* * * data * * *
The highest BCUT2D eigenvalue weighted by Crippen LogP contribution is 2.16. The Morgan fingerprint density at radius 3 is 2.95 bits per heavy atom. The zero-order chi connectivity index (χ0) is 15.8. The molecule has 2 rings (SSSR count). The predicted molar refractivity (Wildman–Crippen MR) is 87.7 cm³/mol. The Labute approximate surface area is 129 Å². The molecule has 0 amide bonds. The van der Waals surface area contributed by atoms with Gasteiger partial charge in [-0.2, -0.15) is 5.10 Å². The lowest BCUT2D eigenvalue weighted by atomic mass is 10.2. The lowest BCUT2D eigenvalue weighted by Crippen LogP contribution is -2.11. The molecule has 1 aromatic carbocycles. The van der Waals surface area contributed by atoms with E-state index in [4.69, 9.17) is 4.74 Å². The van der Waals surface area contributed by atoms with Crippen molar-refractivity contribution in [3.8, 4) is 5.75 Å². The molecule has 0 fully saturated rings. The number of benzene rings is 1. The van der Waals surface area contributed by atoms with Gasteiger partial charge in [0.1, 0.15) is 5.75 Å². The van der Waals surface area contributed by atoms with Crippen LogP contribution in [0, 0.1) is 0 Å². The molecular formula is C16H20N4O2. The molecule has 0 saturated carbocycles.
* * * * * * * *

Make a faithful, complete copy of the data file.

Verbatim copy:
The highest BCUT2D eigenvalue weighted by Crippen LogP contribution is 2.16. The Morgan fingerprint density at radius 3 is 2.95 bits per heavy atom. The zero-order chi connectivity index (χ0) is 15.8. The molecule has 2 rings (SSSR count). The predicted molar refractivity (Wildman–Crippen MR) is 87.7 cm³/mol. The Labute approximate surface area is 129 Å². The molecule has 0 amide bonds. The van der Waals surface area contributed by atoms with Gasteiger partial charge in [-0.2, -0.15) is 5.10 Å². The lowest BCUT2D eigenvalue weighted by atomic mass is 10.2. The lowest BCUT2D eigenvalue weighted by Crippen LogP contribution is -2.11. The molecule has 1 aromatic carbocycles. The van der Waals surface area contributed by atoms with E-state index in [4.69, 9.17) is 4.74 Å². The van der Waals surface area contributed by atoms with Crippen molar-refractivity contribution in [3.8, 4) is 5.75 Å². The molecule has 0 fully saturated rings. The number of benzene rings is 1. The van der Waals surface area contributed by atoms with Gasteiger partial charge in [0.1, 0.15) is 5.75 Å². The van der Waals surface area contributed by atoms with Crippen LogP contribution in [0, 0.1) is 0 Å². The molecular formula is C16H20N4O2. The molecule has 0 saturated carbocycles.